Federal anticrime aid to states and localities may take a significant hit but far less than the cuts proposed by President Bush, a congressional appropriations panel’s actions yesterday indicate. In the first votes on the White House budget plan for the fiscal year starting Oct. 1, the House Science-State-Justice-Commerce subcommittee arrived at a $2.6 billion aid figure, $1 billion above Bush’s request but $400 million below last year’s total.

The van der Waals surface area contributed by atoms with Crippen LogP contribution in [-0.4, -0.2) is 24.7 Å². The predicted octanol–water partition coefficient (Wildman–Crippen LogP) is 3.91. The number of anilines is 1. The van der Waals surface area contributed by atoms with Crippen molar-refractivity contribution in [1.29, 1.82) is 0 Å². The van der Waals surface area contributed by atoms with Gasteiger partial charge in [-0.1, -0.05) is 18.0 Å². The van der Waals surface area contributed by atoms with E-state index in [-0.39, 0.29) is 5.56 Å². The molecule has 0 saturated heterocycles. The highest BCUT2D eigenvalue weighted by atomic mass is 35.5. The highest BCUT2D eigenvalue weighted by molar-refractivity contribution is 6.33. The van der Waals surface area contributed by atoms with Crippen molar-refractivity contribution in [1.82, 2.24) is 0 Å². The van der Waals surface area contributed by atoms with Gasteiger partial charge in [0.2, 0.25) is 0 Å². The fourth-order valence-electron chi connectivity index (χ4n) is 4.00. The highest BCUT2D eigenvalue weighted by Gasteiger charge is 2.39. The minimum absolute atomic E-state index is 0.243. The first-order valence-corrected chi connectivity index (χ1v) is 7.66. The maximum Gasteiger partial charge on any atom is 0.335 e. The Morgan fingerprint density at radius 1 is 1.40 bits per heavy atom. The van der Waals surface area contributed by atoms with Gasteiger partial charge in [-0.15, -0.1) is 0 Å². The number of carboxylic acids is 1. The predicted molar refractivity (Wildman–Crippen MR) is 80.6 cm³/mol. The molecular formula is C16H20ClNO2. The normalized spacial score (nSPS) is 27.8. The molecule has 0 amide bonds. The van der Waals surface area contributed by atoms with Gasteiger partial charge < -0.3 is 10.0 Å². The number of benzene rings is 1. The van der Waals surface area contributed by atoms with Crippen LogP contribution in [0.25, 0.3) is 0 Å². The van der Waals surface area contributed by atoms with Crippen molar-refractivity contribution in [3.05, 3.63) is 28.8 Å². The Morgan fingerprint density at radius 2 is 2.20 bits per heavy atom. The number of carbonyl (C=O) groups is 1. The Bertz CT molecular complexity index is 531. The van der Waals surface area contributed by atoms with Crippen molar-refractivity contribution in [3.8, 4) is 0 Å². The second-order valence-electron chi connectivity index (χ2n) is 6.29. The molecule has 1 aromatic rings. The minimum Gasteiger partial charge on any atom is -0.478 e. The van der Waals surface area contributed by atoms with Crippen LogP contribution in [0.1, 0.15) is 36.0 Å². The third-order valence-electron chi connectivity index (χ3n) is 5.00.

The appropriators did not agree with the White House plan to rescind $1.2 billion from a fund to aid crime victims. An analysis by the National Criminal Justice Association, which represents state and local anticrime agencies, said that the most significant reduction would be a 45 percent cut in the Byrne Justice Assistance Grant program. The House panel would increase funding for the DNA Backlog and Crime Lab Improvement program, maintain steady funding for efforts to reduce violence against women, and cut juvenile justice aid by about 10 percent. Based on the experience of recent years, funding allocations may be cut further as the budget moves to the full House Appropriations Committee and the Senate.